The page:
The Philippines is increasing its cut flower production as the Department of Agriculture (DA) has included ornamentals in the list of priority crops under the government’s High Value Crop Development Program (HVCDP).
Agriculture Secretary William D. Dar issued Circular Memorandum (MC) 09, which directed the inclusion of ornamentals as HVCDP priority crops and the allocation of a budget to increase flower production cut.
Citing studies, Dar said the global market for flowering and ornamental plants was valued at $48.15 billion in 2020. This figure is expected to reach $74.2 billion by 2026.
Citing figures from the International Association of Horticultural Producers (AIPH), he said the Philippines is one of the “emerging domestic producers” of ornamental plants. Dar said the country was a net exporter of ornamentals, shipping $4.935 million worth of ornamentals to the Netherlands, Japan, the United States and other European countries in 2020.
He said the country’s local production of cut flowers, which represents the largest segment of the ornamental industry, increased by 3.5% between 2016 and 2020.
However, the growth of the domestic cut flower industry has been hampered by various factors.
“Despite the increasing trend in cut flower production, the high cost of structures such as greenhouses, irrigation and post-harvest facilities, unavailability of quality planting material, insufficient production technology to new varieties or types of cut flowers, high credit interest and substantial shortage of supply for export are hampering the growth potential of the ornamental industry,” he said.
“Various stakeholders, associations and civil society organizations have consistently called for the provision of necessary support to industry stakeholders, such as a higher budget for ornamental plants for their mass propagation, development of new varieties, l improving production technologies, among others, and generating more livelihood opportunities.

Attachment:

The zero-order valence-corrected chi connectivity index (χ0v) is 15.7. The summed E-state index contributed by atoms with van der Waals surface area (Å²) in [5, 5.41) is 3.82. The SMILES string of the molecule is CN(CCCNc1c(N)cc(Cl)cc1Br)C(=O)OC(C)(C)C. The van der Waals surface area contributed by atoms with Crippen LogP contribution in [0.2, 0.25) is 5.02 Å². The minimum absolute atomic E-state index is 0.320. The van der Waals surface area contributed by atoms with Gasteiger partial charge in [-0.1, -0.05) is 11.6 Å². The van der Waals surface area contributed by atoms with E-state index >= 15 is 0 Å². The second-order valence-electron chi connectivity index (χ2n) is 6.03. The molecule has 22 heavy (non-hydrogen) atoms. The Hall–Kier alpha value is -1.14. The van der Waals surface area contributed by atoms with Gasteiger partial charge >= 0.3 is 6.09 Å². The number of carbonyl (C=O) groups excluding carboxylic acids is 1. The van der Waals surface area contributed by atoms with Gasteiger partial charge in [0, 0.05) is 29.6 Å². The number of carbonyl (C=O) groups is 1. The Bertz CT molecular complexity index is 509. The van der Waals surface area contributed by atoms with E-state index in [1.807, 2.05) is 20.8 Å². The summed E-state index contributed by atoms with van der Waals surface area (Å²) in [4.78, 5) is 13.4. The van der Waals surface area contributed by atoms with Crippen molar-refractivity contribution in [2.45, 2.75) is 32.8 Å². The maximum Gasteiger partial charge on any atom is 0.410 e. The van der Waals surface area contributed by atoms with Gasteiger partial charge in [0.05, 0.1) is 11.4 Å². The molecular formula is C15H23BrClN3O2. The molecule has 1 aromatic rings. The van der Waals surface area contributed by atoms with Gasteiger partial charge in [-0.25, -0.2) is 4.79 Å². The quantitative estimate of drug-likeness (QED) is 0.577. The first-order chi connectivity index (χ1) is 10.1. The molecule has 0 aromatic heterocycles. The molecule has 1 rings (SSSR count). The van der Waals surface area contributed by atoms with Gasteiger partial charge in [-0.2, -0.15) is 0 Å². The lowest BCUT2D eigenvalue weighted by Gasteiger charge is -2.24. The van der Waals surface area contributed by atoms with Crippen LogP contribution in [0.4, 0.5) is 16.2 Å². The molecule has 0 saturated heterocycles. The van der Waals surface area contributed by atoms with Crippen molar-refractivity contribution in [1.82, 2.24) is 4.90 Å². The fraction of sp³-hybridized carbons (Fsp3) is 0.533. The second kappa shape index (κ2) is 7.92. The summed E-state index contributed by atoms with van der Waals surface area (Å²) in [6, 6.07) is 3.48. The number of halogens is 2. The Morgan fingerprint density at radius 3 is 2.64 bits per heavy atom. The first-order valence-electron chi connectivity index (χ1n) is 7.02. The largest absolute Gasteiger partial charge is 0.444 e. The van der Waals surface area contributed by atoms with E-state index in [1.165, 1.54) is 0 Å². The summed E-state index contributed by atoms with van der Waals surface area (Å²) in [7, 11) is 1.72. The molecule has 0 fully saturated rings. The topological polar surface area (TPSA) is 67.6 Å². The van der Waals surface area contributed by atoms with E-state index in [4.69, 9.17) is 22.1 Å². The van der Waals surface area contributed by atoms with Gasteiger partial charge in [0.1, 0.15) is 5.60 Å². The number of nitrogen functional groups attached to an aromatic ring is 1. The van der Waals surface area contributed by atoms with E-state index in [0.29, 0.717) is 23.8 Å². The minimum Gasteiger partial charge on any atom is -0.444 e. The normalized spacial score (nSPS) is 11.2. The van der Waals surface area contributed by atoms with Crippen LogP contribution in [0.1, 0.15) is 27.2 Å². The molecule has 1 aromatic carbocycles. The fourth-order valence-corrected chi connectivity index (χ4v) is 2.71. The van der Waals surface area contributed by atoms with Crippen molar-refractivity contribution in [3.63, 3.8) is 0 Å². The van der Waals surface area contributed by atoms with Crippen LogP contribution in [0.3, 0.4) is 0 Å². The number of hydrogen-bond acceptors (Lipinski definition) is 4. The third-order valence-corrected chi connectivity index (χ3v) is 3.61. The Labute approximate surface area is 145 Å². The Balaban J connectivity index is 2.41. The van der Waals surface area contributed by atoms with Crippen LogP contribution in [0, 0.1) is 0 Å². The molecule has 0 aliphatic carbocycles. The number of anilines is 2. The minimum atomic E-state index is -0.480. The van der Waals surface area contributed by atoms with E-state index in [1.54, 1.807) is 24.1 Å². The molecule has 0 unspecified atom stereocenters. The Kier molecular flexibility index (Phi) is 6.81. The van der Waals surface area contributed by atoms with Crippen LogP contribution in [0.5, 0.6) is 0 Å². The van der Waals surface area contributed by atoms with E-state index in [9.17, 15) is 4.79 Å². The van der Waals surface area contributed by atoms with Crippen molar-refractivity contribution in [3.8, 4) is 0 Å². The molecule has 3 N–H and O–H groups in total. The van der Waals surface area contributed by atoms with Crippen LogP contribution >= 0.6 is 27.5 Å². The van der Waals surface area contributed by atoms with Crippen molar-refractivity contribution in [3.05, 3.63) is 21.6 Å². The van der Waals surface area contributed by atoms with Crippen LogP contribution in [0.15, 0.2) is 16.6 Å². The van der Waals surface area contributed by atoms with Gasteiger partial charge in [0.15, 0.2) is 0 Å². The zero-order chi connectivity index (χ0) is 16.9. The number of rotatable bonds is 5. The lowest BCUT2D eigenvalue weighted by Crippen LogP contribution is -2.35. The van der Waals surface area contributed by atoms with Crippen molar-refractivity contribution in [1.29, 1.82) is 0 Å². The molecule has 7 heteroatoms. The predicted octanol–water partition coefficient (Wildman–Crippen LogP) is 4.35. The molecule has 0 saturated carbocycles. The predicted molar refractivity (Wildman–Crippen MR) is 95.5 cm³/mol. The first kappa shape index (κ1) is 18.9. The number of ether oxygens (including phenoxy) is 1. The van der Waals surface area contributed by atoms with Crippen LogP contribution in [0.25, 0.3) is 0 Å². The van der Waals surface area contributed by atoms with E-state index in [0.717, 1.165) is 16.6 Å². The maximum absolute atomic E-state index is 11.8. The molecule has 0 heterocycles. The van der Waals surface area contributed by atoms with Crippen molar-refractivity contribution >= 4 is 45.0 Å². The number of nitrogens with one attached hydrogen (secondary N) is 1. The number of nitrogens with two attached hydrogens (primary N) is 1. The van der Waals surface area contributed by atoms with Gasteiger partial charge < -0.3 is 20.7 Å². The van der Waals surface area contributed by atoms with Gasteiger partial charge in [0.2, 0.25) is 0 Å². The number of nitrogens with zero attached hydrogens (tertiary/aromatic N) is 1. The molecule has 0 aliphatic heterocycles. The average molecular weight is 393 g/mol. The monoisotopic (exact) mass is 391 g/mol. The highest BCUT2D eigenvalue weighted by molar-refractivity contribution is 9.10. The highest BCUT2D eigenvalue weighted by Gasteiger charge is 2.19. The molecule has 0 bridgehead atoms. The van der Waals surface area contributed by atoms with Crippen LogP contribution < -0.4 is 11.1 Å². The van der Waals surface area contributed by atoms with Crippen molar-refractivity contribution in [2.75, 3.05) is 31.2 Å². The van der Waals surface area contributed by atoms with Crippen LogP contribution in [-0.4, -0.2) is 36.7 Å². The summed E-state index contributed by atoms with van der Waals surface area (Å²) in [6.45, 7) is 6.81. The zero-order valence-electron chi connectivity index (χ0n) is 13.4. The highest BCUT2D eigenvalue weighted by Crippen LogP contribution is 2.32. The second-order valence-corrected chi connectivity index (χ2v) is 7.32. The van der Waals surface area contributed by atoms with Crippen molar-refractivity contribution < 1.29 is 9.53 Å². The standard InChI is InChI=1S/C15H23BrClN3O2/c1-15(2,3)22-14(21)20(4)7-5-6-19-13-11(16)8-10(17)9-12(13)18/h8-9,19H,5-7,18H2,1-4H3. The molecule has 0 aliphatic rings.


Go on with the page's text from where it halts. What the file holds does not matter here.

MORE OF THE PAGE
Dar said the DA “recognizes the importance of providing support to the ornamental plant industry and forging a consolidated effort with industry players to achieve economies of scale to make it competitive globally. global scale”.
He noted that the country has “vast potentials” for the production of cut flowers due to its “favorable agro-climatic conditions” which allow year-round production of tropical and subtropical varieties.
Dar directed the DA, including its regional offices, offices and attached agencies, to ensure that the ornamental industry receives an annual budget and adequate support to “increase production, farmers’ incomes and marketing on national and international markets.
The DA will provide support for the production of quality plant material through the distribution of mother plants, the establishment of production facilities, the conduct of research for varietal improvement and support for the acquisition of breeding technologies. post-harvest processing and packaging, to increase the shelf life of products. and quality.
The DA will also arrange training on proper plant care, breeding, propagation techniques, post-harvest handling and packaging, as well as providing support in local and international trade fair promotions.
In 2018, the BusinessMirror published a Broader Look story that examined the state of the local cut flower industry. Industry players said they have been left behind as the DA has focused on edible crops for food security, leaving stakeholders on their own to keep the country’s cut flower production viable.
Some of the issues identified by cut flower industry players include climate change, shrinking production areas, high logistics costs, low skill levels and lack of government support. (Related story: https://businessmirror.com.ph/2018/08/08/climate-change-land-lack-nip-floriculture-sector-in-the-bud/).